• J.D. Solomon

This New Approach for Nutrients helps Root Cause Analysis


The USEPA release of new assessment tools to thwart harmful algal blooms is a step in the right direction. In particular, the new planning tool N-steps is aligned well with the basic processes that should be used in the root cause analysis of a harmful algal bloom (HAB).


N-STEPS stands for Nutrient Scientific Technical Exchange Partnership & Support. It contains broader information like technical support documents, case studies, tools, and data sources. N-STEPS is really aimed at helping water quality managers derive a numeric nutrient criteria program. However, within that intent lies the tools necessary for good root cause analysis.


For example, management goals should explicitly state the desired level of support and describe the overall processes, entities, and conditions that are desired for protection. This sounds like basic stuff for most reliability engineers, but as the guidance points out, most nutrient protection management goals are too soft and too narrative to be effective. Recommended questions for management goals include:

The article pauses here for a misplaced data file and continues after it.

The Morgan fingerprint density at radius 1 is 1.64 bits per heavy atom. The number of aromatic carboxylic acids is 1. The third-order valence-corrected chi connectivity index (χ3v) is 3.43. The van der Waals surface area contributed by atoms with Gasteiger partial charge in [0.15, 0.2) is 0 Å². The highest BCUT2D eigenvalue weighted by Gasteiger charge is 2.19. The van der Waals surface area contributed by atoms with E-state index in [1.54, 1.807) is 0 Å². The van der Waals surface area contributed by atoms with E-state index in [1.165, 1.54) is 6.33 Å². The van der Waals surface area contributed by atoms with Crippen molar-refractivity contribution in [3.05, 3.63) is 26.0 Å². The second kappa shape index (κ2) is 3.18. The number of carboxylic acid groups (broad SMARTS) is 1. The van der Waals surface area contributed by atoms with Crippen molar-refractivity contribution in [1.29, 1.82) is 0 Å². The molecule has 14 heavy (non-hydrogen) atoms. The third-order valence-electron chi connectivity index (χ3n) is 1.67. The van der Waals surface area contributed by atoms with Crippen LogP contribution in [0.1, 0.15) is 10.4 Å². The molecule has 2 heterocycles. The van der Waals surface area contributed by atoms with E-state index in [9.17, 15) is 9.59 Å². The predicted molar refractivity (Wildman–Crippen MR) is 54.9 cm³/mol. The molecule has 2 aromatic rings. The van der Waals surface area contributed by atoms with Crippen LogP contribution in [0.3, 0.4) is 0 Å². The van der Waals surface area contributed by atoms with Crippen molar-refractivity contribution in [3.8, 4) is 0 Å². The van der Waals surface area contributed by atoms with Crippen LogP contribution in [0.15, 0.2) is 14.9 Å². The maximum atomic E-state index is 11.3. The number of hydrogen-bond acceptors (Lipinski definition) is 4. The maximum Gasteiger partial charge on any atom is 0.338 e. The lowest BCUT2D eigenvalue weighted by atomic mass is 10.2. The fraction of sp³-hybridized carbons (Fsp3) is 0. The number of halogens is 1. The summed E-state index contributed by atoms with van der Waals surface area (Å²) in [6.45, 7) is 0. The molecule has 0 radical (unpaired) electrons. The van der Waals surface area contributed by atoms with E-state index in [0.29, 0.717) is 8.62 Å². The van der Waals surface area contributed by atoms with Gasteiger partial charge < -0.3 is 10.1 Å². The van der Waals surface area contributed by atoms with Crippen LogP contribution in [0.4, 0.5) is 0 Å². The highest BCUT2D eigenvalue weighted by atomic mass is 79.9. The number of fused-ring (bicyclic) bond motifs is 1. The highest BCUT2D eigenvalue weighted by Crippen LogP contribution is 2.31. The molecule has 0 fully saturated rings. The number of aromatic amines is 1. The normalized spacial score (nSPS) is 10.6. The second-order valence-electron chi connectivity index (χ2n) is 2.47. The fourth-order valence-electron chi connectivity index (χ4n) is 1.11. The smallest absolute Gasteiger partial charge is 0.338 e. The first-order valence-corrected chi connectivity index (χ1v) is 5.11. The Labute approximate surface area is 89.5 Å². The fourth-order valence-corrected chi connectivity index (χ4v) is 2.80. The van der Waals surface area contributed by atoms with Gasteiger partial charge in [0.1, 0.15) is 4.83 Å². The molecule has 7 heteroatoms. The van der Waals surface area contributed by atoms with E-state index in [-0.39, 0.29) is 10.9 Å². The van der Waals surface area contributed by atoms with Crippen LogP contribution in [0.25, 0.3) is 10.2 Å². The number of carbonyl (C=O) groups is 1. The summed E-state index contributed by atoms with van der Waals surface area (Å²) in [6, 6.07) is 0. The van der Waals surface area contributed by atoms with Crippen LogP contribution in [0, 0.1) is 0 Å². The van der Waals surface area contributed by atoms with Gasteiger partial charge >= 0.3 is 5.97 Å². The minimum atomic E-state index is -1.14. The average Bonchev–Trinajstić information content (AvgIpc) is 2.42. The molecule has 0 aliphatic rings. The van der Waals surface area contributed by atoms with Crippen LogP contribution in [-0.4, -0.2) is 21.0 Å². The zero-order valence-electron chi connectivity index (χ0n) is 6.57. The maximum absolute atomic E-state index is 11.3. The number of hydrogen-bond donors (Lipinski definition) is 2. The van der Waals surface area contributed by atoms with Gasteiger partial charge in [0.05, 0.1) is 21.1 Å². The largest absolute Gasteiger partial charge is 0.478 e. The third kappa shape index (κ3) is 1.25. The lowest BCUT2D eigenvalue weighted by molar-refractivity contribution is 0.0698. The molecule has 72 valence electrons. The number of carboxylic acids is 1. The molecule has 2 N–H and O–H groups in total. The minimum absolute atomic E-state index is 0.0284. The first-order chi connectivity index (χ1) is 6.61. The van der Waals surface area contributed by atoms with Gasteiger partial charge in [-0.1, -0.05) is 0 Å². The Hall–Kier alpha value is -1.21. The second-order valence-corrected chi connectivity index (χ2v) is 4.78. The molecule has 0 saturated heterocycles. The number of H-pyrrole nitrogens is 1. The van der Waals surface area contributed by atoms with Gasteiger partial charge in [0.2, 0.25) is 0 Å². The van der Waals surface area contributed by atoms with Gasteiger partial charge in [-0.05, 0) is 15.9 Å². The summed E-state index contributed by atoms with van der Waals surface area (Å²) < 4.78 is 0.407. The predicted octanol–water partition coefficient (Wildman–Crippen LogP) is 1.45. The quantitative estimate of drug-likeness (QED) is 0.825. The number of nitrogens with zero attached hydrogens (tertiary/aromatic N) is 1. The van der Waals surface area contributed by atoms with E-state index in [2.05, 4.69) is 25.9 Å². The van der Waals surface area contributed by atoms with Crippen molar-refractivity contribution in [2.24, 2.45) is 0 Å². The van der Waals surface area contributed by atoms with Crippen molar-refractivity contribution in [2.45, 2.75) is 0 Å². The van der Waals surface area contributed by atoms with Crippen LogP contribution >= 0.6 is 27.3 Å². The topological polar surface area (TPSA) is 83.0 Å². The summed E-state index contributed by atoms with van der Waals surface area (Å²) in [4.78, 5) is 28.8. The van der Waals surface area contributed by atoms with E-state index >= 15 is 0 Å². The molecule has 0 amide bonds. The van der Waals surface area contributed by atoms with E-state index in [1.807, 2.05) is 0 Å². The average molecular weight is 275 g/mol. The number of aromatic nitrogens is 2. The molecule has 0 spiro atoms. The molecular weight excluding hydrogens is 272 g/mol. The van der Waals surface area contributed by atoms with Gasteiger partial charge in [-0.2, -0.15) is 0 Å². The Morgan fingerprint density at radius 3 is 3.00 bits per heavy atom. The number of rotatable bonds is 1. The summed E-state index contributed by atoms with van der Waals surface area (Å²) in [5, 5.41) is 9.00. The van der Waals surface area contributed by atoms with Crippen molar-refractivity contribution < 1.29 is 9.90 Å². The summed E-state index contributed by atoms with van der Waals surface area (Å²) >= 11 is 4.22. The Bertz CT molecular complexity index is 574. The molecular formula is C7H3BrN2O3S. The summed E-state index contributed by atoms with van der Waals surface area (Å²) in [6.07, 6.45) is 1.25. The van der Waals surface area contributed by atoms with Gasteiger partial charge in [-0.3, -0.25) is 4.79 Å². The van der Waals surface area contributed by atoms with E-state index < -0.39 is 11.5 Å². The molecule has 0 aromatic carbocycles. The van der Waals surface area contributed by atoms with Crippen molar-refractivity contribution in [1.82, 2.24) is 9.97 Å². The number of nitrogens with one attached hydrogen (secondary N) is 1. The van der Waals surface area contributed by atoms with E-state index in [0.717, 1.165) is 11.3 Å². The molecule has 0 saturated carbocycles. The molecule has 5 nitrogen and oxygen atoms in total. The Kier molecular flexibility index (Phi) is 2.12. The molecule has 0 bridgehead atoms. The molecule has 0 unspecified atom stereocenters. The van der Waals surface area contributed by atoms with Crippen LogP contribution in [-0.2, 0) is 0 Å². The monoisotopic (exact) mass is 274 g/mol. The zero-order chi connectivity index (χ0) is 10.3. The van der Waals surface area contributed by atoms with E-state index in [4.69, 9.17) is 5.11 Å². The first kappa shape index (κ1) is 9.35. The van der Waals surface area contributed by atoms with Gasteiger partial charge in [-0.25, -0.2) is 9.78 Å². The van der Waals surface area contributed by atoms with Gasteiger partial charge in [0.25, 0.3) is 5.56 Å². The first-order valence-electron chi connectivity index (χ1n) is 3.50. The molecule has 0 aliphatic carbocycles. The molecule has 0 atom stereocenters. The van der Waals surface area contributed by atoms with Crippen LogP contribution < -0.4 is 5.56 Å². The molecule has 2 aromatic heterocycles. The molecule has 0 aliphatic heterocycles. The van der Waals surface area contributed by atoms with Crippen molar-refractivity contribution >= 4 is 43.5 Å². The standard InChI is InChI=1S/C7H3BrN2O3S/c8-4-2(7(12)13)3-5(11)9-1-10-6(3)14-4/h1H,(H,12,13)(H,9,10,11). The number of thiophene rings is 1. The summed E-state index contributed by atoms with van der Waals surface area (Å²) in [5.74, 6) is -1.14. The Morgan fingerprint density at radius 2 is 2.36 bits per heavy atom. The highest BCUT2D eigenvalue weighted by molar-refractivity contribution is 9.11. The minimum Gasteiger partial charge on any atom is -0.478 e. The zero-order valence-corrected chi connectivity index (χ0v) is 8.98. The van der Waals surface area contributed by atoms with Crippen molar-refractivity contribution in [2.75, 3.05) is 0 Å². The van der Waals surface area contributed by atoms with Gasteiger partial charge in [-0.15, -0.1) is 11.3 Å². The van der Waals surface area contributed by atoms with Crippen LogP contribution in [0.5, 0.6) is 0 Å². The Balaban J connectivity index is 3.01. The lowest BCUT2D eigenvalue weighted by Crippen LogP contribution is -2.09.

• What does the desired quality (e.g., sustainability, support, integrity) mean to the particular water body or system?

  • Which resources and processes are to be protected and sustained, and why?

  • How will I know when the goal has been achieved?


Problem formulation also receives a large emphasis. Like management strategies, the guidance focuses on making the problem statement specific to the water body (system) at hand. The problem statement should also include endpoints for measurement and conceptual models for predicting system behavior. The guidance provided for developing the problem formulation includes a variety of aspects and questions for each aspect. For example, key recommended questions for source and stressor characteristics include:

  • What is the nutrient source? Is it anthropogenic, natural, point source, or diffuse nonpoint source?

  • What is the stressor? Is it chemical, biological, or physical?

  • What is the mode of action?


This sounds basic to most reliability engineers. However, in the world of nutrients and harmful algal blooms, it is a step away from unhelpful narrative goals and closer to specific and measurable goals and endpoints. Framing the problem is extremely important to prevent failure. It is doubly important when performing a root cause analysis on biological systems with non-linear behaviors. USEPA’s recent release of N-STEPS is indeed a step in the right direction.


JD Solomon Inc provides services at the nexus of the natural and built environments. Contact us for more information on FAST Root Cause Analysis, risk & reliability assessments, and third-party reviews.